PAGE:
Manmohan Singh and the lessons his history holds for Narendra Modi
Something very subtle but extraordinary happened during Prime Minister Manmohan Singh’s farewell function in Delhi on the evening of May 14. Mr. Singh was standing next to his wife when Sonia Gandhi walked in and greeted him. He returned it and then left her there to meet his ministers and other Congress leaders. His wife followed him.
Later, there was another photo opportunity where Mrs. Gandhi offered Mr. Singh and his wife a bouquet of flowers each. Mr. Singh received it nonchalantly without even looking at her.
This small gesture is a major leap for Mr. Singh. But it has come ten years late. In fact, there is an undated video in circulation on the social media that has gone viral. It shows Mr. Singh, his hands loosely in attention, waiting at some event for Mrs. Gandhi. She alights from her car behind him and, as Mr. Singh turns to greet her, she walks past him without as much as acknowledging his presence.
As the Congress stared at a shocking defeat on May 16, both Rahul and Sonia Gandhi addressed the media briefly. Putting up an odd smile on his face, Mr. Gandhi said he took responsibility for the defeat as the party’s vice-president. But a day earlier, his picture had been removed from the hoardings at the Congress head office and replaced with the party symbol. The Gandhi family retainers also struggled hard to shift the blame of the party’s defeat away from Mr. Gandhi.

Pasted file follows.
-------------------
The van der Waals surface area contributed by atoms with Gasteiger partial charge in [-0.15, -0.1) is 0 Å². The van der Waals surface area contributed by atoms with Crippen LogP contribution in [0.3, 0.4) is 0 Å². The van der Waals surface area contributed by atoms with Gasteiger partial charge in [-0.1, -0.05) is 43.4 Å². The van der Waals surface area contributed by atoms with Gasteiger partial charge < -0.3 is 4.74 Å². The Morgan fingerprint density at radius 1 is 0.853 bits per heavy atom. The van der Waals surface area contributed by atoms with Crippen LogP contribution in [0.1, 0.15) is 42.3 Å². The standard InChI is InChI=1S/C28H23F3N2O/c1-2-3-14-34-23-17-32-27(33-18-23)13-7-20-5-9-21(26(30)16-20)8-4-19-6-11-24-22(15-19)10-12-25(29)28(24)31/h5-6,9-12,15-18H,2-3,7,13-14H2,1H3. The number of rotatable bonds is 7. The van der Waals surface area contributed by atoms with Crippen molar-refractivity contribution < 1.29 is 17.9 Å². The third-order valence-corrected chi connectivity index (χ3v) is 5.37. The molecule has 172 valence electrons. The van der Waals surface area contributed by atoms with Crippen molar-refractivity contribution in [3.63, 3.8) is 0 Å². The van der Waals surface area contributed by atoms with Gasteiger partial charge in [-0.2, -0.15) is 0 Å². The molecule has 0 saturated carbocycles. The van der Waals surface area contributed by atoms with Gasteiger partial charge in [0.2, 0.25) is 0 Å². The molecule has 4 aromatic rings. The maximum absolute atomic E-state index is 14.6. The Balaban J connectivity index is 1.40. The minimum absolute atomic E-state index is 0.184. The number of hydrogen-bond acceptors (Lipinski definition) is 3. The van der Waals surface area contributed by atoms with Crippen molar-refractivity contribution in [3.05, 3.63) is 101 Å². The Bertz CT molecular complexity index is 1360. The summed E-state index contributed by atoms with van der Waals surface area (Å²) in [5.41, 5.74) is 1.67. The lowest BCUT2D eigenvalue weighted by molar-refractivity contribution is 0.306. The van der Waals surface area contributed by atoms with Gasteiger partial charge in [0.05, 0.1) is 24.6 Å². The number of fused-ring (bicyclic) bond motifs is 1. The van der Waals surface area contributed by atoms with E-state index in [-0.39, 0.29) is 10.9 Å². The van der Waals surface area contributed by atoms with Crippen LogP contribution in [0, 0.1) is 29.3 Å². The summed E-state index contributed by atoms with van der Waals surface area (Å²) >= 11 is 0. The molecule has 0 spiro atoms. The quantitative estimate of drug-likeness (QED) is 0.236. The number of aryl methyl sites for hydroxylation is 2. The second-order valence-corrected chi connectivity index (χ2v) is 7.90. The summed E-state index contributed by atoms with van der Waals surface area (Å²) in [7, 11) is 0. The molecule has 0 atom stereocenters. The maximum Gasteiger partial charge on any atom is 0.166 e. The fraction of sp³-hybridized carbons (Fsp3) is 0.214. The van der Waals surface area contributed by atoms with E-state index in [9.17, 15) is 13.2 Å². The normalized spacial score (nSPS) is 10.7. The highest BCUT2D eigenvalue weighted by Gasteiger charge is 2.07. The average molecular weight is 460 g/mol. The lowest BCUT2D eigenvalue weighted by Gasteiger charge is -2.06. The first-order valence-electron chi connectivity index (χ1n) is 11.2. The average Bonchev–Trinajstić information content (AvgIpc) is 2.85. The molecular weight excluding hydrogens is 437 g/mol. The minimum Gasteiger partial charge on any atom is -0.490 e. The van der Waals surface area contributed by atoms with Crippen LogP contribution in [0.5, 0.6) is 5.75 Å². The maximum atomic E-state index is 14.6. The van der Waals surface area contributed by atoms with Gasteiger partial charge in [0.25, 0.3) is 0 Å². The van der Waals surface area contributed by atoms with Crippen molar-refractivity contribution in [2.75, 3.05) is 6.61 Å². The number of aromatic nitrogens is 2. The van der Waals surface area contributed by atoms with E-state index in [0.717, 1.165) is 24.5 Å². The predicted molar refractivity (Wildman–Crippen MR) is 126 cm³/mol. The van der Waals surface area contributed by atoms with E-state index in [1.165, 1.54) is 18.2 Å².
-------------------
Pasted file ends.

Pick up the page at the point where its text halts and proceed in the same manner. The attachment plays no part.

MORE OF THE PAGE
Throughout the day of the results, Congress leaders kept on saying that they accepted the people’s verdict and that the party would do introspection. Once they reach there, a certain section of the party would want to make Manmohan Singh the fall guy.
That is unfair. After all, it was the party chief Sonia Gandhi and Rahul Gandhi, number two in the party hierarchy, who called the shots. Along with their close aides, the two decided everything – from candidature to campaign strategy. The Congress party chose to fight elections with Rahul Gandhi’s face as its emblem.
But Manmohan Singh cannot fully escape the responsibility, either. It may be unfair to turn him into a fall guy. But he surely fell down long ago and then forgot to get up. If Che Guevara is the chosen symbol of resistance, a day will come when Mr. Singh’s picture will be used as a symbol of helplessness on T-shirts and coffee mugs.
Singh no king
In the last few months, the images of a meek-looking Manmohan Singh triggered off anger-induced acidity among a majority of Indians. And not all of them were necessarily the pro-Hindutva types. They just could not reconcile with the idea of a prime minister who found it difficult to even throw an arrow properly at Ravan’s effigy during the Dussehra celebrations at Delhi’s Ramlila ground. They felt he had so much lost his identity that he had even begun to speak Hindi like Mrs. Gandhi.
Many of these people hated Narendra Modi when he spoke. He reeked of arrogance, displaying his alpha-male behaviour. He beamed at compliments paid to him over his dressing style. When he walked, he puffed like a flashy boy who may have been pumping iron at his neighbourhood gym for a few weeks.
But at least he talked; he was assertive. People could hear him when he made a speech. They felt Mr. Modi was the man who could set things straight. Sabko seedha kar dega, they would say, while munching at French fries at a McDonald’s. They completely forgot that the man who enabled them their fries is none other than Manmohan Singh.
On July 24, 1991, Mr. Singh made his debut speech as India’s finance minister, ushering in an era of economic liberalisation. His turban had the colour of the clear skies. He invoked Victor Hugo. “Let the whole world hear it loud and clear. India is now wide awake,” he said.